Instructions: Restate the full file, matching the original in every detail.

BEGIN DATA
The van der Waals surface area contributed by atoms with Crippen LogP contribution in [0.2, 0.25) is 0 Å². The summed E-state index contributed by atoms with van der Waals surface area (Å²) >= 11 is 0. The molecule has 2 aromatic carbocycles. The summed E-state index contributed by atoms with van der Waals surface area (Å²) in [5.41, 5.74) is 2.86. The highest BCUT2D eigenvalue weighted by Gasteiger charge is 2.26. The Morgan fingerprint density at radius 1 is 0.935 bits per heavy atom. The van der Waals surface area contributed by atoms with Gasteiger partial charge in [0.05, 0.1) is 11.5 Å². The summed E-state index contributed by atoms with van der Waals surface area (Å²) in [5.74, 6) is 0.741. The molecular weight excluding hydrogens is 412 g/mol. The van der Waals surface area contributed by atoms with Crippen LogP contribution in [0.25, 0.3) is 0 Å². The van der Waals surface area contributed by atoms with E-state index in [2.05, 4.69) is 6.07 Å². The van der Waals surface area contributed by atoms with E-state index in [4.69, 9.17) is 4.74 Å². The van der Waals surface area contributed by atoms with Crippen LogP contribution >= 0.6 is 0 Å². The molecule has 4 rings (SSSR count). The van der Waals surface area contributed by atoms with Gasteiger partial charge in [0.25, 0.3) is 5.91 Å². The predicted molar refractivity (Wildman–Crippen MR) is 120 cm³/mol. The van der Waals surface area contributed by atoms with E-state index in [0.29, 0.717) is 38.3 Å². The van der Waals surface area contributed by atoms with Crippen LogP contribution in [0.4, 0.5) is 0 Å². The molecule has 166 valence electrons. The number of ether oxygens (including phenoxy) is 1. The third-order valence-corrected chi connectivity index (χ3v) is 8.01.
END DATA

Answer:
The van der Waals surface area contributed by atoms with Crippen LogP contribution in [0.2, 0.25) is 0 Å². The summed E-state index contributed by atoms with van der Waals surface area (Å²) >= 11 is 0. The molecule has 2 aromatic carbocycles. The summed E-state index contributed by atoms with van der Waals surface area (Å²) in [5.41, 5.74) is 2.86. The highest BCUT2D eigenvalue weighted by Gasteiger charge is 2.26. The Morgan fingerprint density at radius 1 is 0.935 bits per heavy atom. The van der Waals surface area contributed by atoms with Gasteiger partial charge in [0.05, 0.1) is 11.5 Å². The summed E-state index contributed by atoms with van der Waals surface area (Å²) in [5.74, 6) is 0.741. The molecular weight excluding hydrogens is 412 g/mol. The van der Waals surface area contributed by atoms with Crippen LogP contribution in [0.25, 0.3) is 0 Å². The van der Waals surface area contributed by atoms with E-state index in [2.05, 4.69) is 6.07 Å². The van der Waals surface area contributed by atoms with E-state index in [4.69, 9.17) is 4.74 Å². The van der Waals surface area contributed by atoms with Crippen LogP contribution >= 0.6 is 0 Å². The molecule has 4 rings (SSSR count). The van der Waals surface area contributed by atoms with Gasteiger partial charge in [0.25, 0.3) is 5.91 Å². The predicted molar refractivity (Wildman–Crippen MR) is 120 cm³/mol. The van der Waals surface area contributed by atoms with E-state index in [0.29, 0.717) is 38.3 Å². The van der Waals surface area contributed by atoms with Crippen LogP contribution in [0.4, 0.5) is 0 Å². The molecule has 166 valence electrons. The number of ether oxygens (including phenoxy) is 1. The third-order valence-corrected chi connectivity index (χ3v) is 8.01.